Over time I hated the feeling of the Xanax wearing off between doses, the agitation around noon and then 5pm and again before bedtime. It seemed to defeat the purpose of taking an anti-anxiety medication, getting anxious about not getting anxious. My then-psychiatrist suggested switching over to the extended-release version of the medication. It would have the same effect as the regular version, but I wouldn’t feel the roller-coaster ups and downs. I’d pretty much always just feel, well, non-anxious. Except when normal anxiety-producing stuff would happen, and then I’d of course be able to react normally. Or if I overslept and went 26 hours between doses. But, more or less, I didn’t have to feel agitated anymore. Until this past week. And holy crap has it been a redefinition of AGITATED.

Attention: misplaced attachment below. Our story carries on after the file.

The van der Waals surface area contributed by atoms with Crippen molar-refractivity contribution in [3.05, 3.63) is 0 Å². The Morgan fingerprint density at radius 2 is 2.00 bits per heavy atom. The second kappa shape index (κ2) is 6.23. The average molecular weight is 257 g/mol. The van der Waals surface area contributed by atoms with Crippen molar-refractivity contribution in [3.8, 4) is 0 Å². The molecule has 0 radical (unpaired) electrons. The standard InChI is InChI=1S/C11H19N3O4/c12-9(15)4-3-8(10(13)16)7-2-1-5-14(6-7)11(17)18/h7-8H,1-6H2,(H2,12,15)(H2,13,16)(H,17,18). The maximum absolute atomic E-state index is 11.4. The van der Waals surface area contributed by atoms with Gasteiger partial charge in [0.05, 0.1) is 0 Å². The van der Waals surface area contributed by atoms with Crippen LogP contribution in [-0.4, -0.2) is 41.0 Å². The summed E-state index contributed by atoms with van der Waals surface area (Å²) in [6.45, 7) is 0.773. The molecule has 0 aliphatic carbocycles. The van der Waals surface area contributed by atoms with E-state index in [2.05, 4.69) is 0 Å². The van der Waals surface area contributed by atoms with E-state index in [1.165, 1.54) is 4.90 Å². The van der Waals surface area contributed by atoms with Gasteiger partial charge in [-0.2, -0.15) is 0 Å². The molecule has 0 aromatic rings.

What a lot of people don’t realize about controlled substances is that it’s almost impossible to get them if you REALLY NEED THEM but DON’T HAVE LEGITIMATE ACCESS to them. If you don’t really need them, it’s not an issue. If you have great insurance and/or lots of capital, you’re good to go. But if you’re just, say, an unemployed chronically ill writer on Medicaid who finds herself between psychiatrists? And, say, the new psychiatrist, even though you started with the paperwork in late November can’t get you in until April 8. Let’s also say the old psychiatrist is unwilling to write prescriptions to get you past early March because you disagreed with an arguably unethical call he made on your treatment and you filed a complaint on his license. The new guy’s office, when you point out the lapse in medication, is nonchalant. Not a problem, his receptionist says, with the tone of voice one might use when describing the features of a luxury bathroom. Just go to one of the city’s psychiatric ERs and they’ll hook you right up. She’s so confident you actually believe her, right up to the point when you leave the third psych ER you’ve visited in two days, that prescription for 42 pills in hand that your boyfriend will fill the next day while you perfectly write out a list of symptoms you will both be all too happy to ignore.